NMFS ponders limits on Pacific cod fishery
The National Marine Fisheries Service is considering whether to limit Pacific cod fishing to protect Steller sea lions in the Gulf of Alaska, Bering Sea and Aleutian Islands. Steller sea lions are listed as endangered west of Yakutat and are considered threatened in Southeast Alaska.
In a draft environmental assessment, NMFS considered maintaining the current commercial fishing regime versus taking measures to avoid excessive removals of Pacific cod from critical sea lion habitat, particularly during winter. Biologists believe the availability of food limits the sea lion population, NMFS said, and the present fishing regime could decrease the foraging success of sea lions.
Changes could include restrictions on fishing near Steller sea lion rookeries and haulouts, creation of multiple fishing seasons or limits on the harvest of cod in critical sea lion habitat.
"This is another step in our continuing efforts to protect Steller sea lions while overseeing commercial fisheries of high economic value to the nation," said Jim Balsiger, Alaska regional administrator for National Oceanic and Atmospheric Administration Fisheries.
The environmental assessment is available at www.fakr.noaa.gov or by calling 586-7235. The deadline for public comment is Sept. 15. NMFS will present the assessment to the North Pacific Fishery Management Council on Sept. 6.
A-1 Video has new owners
Melodie and Shawn Symington are the new owners of A-1 Video in Soldotna. They plan a grand opening in September with specials for customers.
"We are family-oriented and welcome everyone in to meet us," Melodie said.
Seafood processing boosts July job totals
Kenai Peninsula Borough unemployment was 6 percent in July, down from 7 percent in June and from 8.3 percent in July 1999.
The statewide rate was 4.7 percent, down from 6 percent in June and from 5.5 percent in July 1999. July rates were 3.6 percent in Anchorage, 4.4 percent in Fairbanks, 3.6 percent in Juneau and 5.8 percent in the Matanuska-Susitna Borough.
Alaska's fishing, visitor and construction industries added 7,900 wage and salary jobs in July, said Brigitta Windisch-Cole, a labor economist with the Alaska Department of Labor and Workforce Development.
Communities with commercial fishing ties -- Kodiak, Dillingham and the Lake and Peninsula and Bristol Bay boroughs -- showed the greatest gains. Seafood processing was the biggest source of new jobs, with 6,800 positions at the peak of the salmon season. Even so, seafood processing posted the second-lowest number of jobs since 1989, the year of the Exxon Valdez oil spill.
Every industry but government gained jobs in July, she said. Construction, transportation, mining and tourism showed significant gains. Government lost jobs as school districts dropped staff for summer vacation.
Homer chamber takes award nominations
The Homer Chamber of Commerce will accept nominations until Sept. 1 for the Community Beautification Awards program, sponsored by the chamber and the Kachemak Bay Realtors Association. There will be awards for most attractive business, most improved, most attractive residence and most creative. Nominations will be judged the first week of September. The winners will be announced at the Taste of Homer in October.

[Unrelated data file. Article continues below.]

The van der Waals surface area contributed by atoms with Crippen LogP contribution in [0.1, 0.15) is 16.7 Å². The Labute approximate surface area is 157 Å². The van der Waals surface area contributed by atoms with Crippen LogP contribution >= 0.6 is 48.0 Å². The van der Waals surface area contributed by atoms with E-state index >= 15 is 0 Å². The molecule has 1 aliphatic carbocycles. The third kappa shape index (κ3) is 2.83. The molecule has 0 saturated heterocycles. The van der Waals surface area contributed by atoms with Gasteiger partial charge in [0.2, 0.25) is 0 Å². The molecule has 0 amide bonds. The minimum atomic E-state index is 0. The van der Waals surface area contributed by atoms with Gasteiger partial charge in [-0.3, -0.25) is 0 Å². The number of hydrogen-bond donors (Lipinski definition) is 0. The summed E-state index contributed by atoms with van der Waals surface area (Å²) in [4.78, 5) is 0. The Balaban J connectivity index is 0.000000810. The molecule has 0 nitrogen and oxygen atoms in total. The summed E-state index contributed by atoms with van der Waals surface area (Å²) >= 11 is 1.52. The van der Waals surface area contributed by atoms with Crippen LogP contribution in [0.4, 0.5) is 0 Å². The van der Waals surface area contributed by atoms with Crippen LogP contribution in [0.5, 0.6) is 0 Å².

Nominations must include the nominee's name, phone number, location or address and award category. Submit them to the Homer Chamber of Commerce at 135 Sterling Highway, fax them to 235-8766 or e-mail them to firstname.lastname@example.org.
Alaska Communications Systems has gained Regulatory Commission of Alaska approval to change the names of several acquisitions that provide local and long-distance telephone service.
The companies that did business as PTI Communications -- PTI Communications of Alaska Inc., Telephone Utilities of the Northland and Telephone Utilities of Alaska -- now do business as ACS or ACS Local Service. They will be named ACS of Fairbanks Inc., ACS of the Northland Inc. and ACS of Alaska Inc.
The company that did business as ACS or ATU Telecommunications now does business as ACS or ACS Local Service, and will be named ACS of Anchorage Inc. ATU Long Distance is renamed ACS Long Distance.
The changes will appear on customers' bills in the next 30 days.
Chugach overhauls Beluga generators
Chugach Electric Association plans to spend $32.5 million over the next few years to upgrade and overhaul two gas-fired turbine generators at its Beluga Power Plant. Managers expect the work to extend their life by up to 25 years, increase their efficiency by at least 7 percent and cut nitrogen oxide emissions by about 75 percent.
The Beluga plant, 40 miles from Anchorage on the west shore of Cook Inlet, is the largest power plant in Alaska. It contains seven turbine generators, including one powered with steam produced with waste heat from two gas-fired turbines. The plant accounts for half of Chugach's generating capacity and a third of the capacity of Railbelt utilities.
Chugach believes current natural gas contracts will supply the plant until 2015. Additional reserves are available, but Chugach has not yet begun negotiating contracts to use them. Natural gas fuels 85 percent of Chugach power generation. Hydroelectric generators provide the rest.
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